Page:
Judging by the shelves full of California Cabs and Oregon Pinot Noirs, it would be easy to think that U.S. wine country was strictly limited to the West Coast of the country. In fact, the U.S. is home to 242 AVAs, or American Viticultural Areas. These designated wine-growing regions are located all over the country, in all sorts of unexpected locales. This means that whether you’re in Vermont, New York State or New Mexico, a weekend wine tasting getaway is closer than you think.
Wineries Off The Beaten Path: Fill Your Glass with Something Special
Texas Hill Country
Just an hours’ drive west of Austin, Texas Hill Country is home to 19 wineries, all conveniently located off of Highway 290. The history of the region dates back over one hundred years when German immigrants settled in and started the region’s first vineyards in and around Fredricksburg. With the main street lined with tasting rooms, wine-themed boutiques, and restaurants, this quaint hamlet is the ideal home base for a weekend in Texas’s largest AVA.
Ron Yates’ eponymous winery exemplifies the region’s laid back approach to winemaking. A visit to the young winemaker’s tasting room and winery is closer to spending an afternoon on a friend’s sunny patio than the formal swirl and sip flights that many wineries offer. Live music, friendly service and super-sippable bottles of Sangiovese Pét-Nat (a bottle fermented sparkler) and Cinsault rosé make for a lovely introduction to the world of new Texas wine.
Kuhlman Cellars is an elegant operation dedicated to showing the world what Texas terroir has to offer. This French term loosely translates to the taste of a place, and at Kuhlman, Bénédicte Rhyne is the Provence-born winemaker in charge of crafting their proprietary blends. Book at a tasting at Kuhlman and you’ll be treated to wine pairings matched with complimentary small bites by the winery’s in-house chef.
Where to Stay in Texas Hill Country
Relax After a Day of Tasting
After a day of tasting, settle into one of the Texas-themed rooms at The Full Moon Inn in Fredericksburg. At this bed and breakfast, guests can choose from themed rooms and cabins ranging from a repurposed smokehouse dubbed the Oil Boom or a Cowboy themed log cabin complete with holsters and rawhide. A daily breakfast is set at an informal communal table, complete with biscuits, bacon and plenty of mimosas to get a jump on a day of wine tasting.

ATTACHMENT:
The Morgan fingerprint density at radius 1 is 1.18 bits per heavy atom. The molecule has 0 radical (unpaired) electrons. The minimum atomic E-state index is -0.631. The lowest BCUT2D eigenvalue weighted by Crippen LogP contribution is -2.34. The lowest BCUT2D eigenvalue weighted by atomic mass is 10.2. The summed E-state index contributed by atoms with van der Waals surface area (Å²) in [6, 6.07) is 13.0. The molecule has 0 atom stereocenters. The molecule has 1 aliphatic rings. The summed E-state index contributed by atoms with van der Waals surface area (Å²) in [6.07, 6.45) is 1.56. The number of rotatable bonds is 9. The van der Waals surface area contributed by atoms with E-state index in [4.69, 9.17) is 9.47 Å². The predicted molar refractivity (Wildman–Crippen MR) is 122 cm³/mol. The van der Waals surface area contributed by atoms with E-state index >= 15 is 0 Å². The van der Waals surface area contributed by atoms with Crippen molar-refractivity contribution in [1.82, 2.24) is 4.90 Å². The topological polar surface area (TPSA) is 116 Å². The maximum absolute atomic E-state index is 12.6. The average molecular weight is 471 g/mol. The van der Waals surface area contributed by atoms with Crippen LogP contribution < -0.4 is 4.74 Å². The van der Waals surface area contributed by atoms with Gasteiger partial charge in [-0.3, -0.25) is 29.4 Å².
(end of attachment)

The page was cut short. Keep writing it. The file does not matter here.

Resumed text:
Look Out Onto the Rolling Hills of Texas Wine Country
Drive down Highway 290 to Kyle, Texas and you’ll find Sage Hill Inn, an elegant boutique hotel and spa that looks out onto the rolling hills of Texas wine country. Rooms here offer cozy fireplaces, complimentary drinks and homemade cookies, and doors that open to stunning sunset views. After a dinner featuring produce grown on an onsite culinary garden, guests can bring their glasses of locally-made wine outside and finish the evening in Adirondack chairs around a crackling fire pit.
New Mexico Wine Trail
New Mexico might be more commonly known for their green chilies than their grape production, but winemaking here dates back to the 1600s when a Franciscan monk planted vines to make sacramental wine. These days New Mexico’s most well-known wines are more celebratory than spiritual.
Beginning in 1984, Gruet has been a trailblazer in American winemaking, focusing on sparkling wines made with French methodology. At their tasting rooms in Albuquerque and Santa Fe, guests can sample Gruet’s entire line of bubblies, from the classic Brut Methode Champenoise to a Vintage Sauvage made with 100 percent New Mexican-grown Chardonnay grapes.
Just two miles from Old Town Albuquerque, Sheehan Winery making wines that reflect the sun, sand and soul of New Mexico. Their limited release range includes reds, whites, rosés along with dessert wines and an estate vermouth. Owner Sean Sheehan donates proceeds from each bottle to promote economic development and healthcare in Albuquerque and beyond.
Where to Stay Along the New Mexico Wine Trail
Surrounded By Wineries
Reserve a room at the chic Hotel Chaco in downtown Albuquerque, and you’ll be just a quick drive from the many of the region’s wineries. While the interiors here are the polar opposite of the rustic pueblo architecture so prevalent in the Southwest, the designers of the hotel were inspired by the weavings and sculptures of traditional Navajo artisans. Unique features like carved stone sinks and works by Native American artists lend a warm Southwest vibe to Albuquerque’s newest hotel.
Wine and Wellness
If your wine tasting trip calls for a bit of wellness, Sunrise Springs Spa Resort in Santa Fe has you covered. Their spacious individual casitas boast fireplaces, beds decked out in handwoven throws and bathrooms stocked with toiletries made from locally grown herbs. An onsite spa offers rejuvenating mineral soaks, CBD massages and healing energy work.